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Randomised clinical trial comparing sequential and concomitant therapies for Helicobacter pylori eradication in routine clinical practice
  1. Adrian G McNicholl1,2,
  2. Alicia C Marin1,2,
  3. Javier Molina-Infante3,
  4. Manuel Castro2,4,
  5. Jesús Barrio5,
  6. Julio Ducons2,6,
  7. Xavier Calvet2,7,
  8. Cristobal de la Coba8,
  9. Miguel Montoro9,
  10. Felipe Bory10,
  11. Angeles Perez-Aisa11,
  12. Montserrat Forné2,12,
  13. Javier P Gisbert1,2,
  14. On behalf of the participant centres
  1. 1Digestive Services, Hospital Universitario de La Princesa and Instituto de Investigación Sanitaria Princesa (IP), Madrid, Spain
  2. 2Centro de Investigación Biomédica en Red de Enfermedades Hepáticas y Digestivas (CIBERehd), Instituto de Salud Carlos III, Madrid, Spain 
  3. 3Digestive Services, Hospital San Pedro de Alcántara, Cáceres, Cáceres, Spain
  4. 4Digestive Services, Hospital Ntra. Sra. Virgen de Valme, Sevilla, Spain
  5. 5Digestive Services, Hospital Universitario Río Hortega, Valladolid, Valladolid, Spain
  6. 6Digestive Services, Hospital Clínico Universitario ‘Lozano Blesa’, Zaragoza, Spain
  7. 7Digestive Services, Hospital de Sabadell, Sabadell, Spain
  8. 8Digestive Services, Hospital de Cabueñes, Gijón, Spain
  9. 9Digestive Services, Hospital de San Jorge, Huesca, Spain
  10. 10Digestive Services, Hospital del Mar, Barcelona, Spain
  11. 11Digestive Unit, Agencia Sanitaria Costa del Sol, Marbella, Málaga, Spain
  12. 12Digestive Services, Hospital Mutua de Terrassa, Terrassa, Spain
  1. Correspondence to Dr Javier P Gisbert, Servicio de Aparato Digestivo, Hospital Universitario de la Princesa, c/Diego de León 62, Madrid 28006, Spain; javier.p.gisbert{at}


Objectives No trial has compared non-bismuth quadruple ‘sequential’ and ‘concomitant’ regimens in settings with increasing clarithromycin rates. The study aims to compare the effectiveness and safety of these therapies for Helicobacter pylori treatment.

Design Prospective randomised clinical trial in 11 Spanish hospitals. Patients naïve to eradication therapy with non-investigated/functional dyspepsia or peptic ulcer disease were included. Randomised (1:1) to sequential (omeprazole (20 mg/12 h) and amoxicillin (1 g/12 h) for 5 days, followed by 5 days of omeprazole (20 mg/12 h), clarithromycin (500 mg/12 h) and metronidazole (500 mg/12 h)), or concomitant treatment (same drugs taken concomitantly for 10 days). Eradication was confirmed with 13C-urea breath test or histology 4 weeks after treatment. Adverse events (AEs) and compliance were evaluated with questionnaires and residual medication count.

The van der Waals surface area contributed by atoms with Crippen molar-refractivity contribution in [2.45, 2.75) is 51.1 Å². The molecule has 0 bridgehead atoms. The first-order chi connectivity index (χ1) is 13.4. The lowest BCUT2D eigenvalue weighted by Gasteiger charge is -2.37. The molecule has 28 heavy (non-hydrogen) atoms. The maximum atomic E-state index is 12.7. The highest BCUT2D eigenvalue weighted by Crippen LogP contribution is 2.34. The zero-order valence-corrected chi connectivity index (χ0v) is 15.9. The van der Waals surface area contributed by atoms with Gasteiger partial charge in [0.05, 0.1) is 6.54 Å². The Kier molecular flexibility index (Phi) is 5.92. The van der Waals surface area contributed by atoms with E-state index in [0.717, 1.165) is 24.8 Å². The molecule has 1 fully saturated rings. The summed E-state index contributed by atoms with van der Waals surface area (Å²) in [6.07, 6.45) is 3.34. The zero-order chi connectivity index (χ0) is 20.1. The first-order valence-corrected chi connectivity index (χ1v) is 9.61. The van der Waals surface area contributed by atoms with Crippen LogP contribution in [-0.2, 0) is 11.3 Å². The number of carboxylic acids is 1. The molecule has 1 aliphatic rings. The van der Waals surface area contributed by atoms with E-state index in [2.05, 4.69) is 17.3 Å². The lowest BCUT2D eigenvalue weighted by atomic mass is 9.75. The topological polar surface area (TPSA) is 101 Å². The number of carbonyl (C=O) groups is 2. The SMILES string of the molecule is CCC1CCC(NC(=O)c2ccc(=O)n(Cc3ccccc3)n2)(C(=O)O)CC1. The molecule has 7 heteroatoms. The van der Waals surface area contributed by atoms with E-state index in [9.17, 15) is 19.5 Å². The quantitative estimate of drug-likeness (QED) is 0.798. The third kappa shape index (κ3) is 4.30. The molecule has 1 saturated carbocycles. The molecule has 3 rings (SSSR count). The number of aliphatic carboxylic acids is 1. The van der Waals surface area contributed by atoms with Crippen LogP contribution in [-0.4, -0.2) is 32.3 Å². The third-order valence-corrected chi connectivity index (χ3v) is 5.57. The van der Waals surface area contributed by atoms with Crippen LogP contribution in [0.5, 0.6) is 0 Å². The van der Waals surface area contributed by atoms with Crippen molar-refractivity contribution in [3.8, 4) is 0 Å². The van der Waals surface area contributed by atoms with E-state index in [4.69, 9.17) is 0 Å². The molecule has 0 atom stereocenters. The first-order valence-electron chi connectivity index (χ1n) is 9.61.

Results 338 consecutive patients were randomised. Mean age was 47 years, 60% were women, 22% smokers and 20% had peptic ulcer. Concomitant and sequential eradication rates were, respectively, 87% vs 81% by intention-to-treat (p=0.15) and 91% vs 86% (p=0.131) per protocol. Respective compliances were 83% vs 82%. Treatment-emergent AEs were reported in 59% of patients (no differences found between treatments). AEs were mostly mild (60%), and average length was 6.1 days, causing discontinuation only in 12 patients. Multivariate analysis: ‘concomitant’ treatment showed an OR of 1.5 towards better eradication rate in a borderline significance CI (95% CI 0.9 to 2.8).

Conclusions Concomitant therapy led to a non-statistically significant advantage (5%) over sequential therapy, coming closer to 90% cure rates. Both therapies showed an acceptable safety profile. NCT01273441.


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